Geometry Geometry Math Forum

July 5th, 2018, 12:04 AM   #1
Senior Member

Joined: Nov 2010
From: Indonesia

Posts: 2,001
Thanks: 132

Math Focus: Trigonometry

A water pipe whose diameter is 84 cm and length is 2,4 m can contain rain water with the water height 68 cm like in the attached picture.

Determine:
a. The surface area which gets contact with the water
b. The volume of the water (in liters)

So... How do I do? What is the simple way to determine the area of a... truncated circle? (Don't know what the proper term is.)
Attached Images Water Pipe.JPG (12.3 KB, 0 views)

Last edited by skipjack; July 5th, 2018 at 10:52 AM. July 5th, 2018, 04:42 AM #2 Math Team   Joined: Jan 2015 From: Alabama Posts: 3,264 Thanks: 902 Looks like a pretty standard Calculus II problem. Start by drawing a cross section of the pipe on a coordinate system- a circle with center at (0, 0) and diameter 84, so radius 42, has equation $\displaystyle x^2+ y^2= 42^2$. The bottom of that circle is at y= -42, the top is at y= 42. The surface of the water is a horizontal line at y= 68- 42= 26. At every y, a horizontal line intersects the circle at $\displaystyle x= \pm \sqrt{42^2- y^2}$ so has length $\displaystyle 2\sqrt{42^2- y^2}$. Taking a 'thickness' of $\displaystyle \Delta y$, the area of that thin horizontal strip is $\displaystyle 2\sqrt{42^2- y^2}\Delta y$. Adding those gives the Riemann sum, $\displaystyle \sigma 2\sqrt{42^2- y^2}\Delta y$, that, in the limit, is the integral for the area, $\displaystyle 2\int_{-42}^{26}\sqrt{42^2- y^2}dy$. July 5th, 2018, 11:10 AM #3 Global Moderator   Joined: Dec 2006 Posts: 21,105 Thanks: 2324 A "truncated circle" is called a circular segment, and has a standard area formula that can be used for part b. July 5th, 2018, 05:59 PM #4 Senior Member   Joined: Nov 2010 From: Indonesia Posts: 2,001 Thanks: 132 Math Focus: Trigonometry Looks like 9 graders wouldn't be able to solve this after all... Tags pipe, water Thread Tools Show Printable Version Email this Page Display Modes Linear Mode Switch to Hybrid Mode Switch to Threaded Mode Similar Threads Thread Thread Starter Forum Replies Last Post Ganesh Ujwal Physics 2 January 3rd, 2015 07:47 AM Chikis Elementary Math 15 October 17th, 2014 09:30 PM burgess Elementary Math 9 July 21st, 2014 03:07 AM r-soy Physics 1 December 15th, 2013 03:54 PM johnny Physics 7 October 28th, 2007 04:29 PM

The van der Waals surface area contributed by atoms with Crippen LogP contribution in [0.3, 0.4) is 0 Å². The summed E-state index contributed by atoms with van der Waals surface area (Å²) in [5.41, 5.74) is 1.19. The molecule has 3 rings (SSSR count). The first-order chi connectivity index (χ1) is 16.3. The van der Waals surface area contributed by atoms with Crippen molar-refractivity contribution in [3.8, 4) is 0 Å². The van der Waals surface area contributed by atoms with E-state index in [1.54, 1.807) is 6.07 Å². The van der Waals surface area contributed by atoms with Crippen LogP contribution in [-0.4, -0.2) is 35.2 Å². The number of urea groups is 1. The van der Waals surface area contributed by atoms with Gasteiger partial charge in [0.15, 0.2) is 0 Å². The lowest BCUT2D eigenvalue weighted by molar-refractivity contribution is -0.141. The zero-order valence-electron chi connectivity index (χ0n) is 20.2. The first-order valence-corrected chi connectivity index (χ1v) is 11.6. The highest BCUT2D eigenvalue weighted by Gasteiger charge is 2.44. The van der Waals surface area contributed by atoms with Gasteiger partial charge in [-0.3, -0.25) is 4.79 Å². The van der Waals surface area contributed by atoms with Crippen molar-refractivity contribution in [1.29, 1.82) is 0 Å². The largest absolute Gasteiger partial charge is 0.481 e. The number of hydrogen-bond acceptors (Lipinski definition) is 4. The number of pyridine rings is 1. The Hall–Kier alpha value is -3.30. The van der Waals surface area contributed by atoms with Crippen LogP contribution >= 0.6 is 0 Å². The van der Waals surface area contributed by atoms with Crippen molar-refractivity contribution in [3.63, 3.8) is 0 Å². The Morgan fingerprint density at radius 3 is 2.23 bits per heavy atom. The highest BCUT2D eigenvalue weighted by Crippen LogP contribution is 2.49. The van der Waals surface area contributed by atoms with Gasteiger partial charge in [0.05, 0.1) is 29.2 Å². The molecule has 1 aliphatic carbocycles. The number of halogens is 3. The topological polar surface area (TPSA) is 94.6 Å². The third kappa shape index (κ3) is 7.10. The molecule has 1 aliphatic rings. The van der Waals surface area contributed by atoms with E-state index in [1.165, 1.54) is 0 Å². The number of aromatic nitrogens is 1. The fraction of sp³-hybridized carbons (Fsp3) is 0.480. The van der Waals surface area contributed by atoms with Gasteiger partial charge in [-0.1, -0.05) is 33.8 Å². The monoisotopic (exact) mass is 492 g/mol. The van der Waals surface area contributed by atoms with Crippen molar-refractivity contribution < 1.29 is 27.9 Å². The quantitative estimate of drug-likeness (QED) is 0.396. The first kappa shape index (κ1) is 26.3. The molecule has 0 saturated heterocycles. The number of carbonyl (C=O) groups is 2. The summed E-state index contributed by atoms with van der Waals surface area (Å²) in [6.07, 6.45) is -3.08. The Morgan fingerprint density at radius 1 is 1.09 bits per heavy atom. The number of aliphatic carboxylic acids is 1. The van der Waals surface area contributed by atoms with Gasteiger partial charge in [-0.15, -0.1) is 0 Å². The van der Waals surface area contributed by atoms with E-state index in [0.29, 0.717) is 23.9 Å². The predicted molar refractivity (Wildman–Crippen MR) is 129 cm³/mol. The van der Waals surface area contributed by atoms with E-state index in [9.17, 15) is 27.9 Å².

Contact - Home - Forums - Cryptocurrency Forum - Top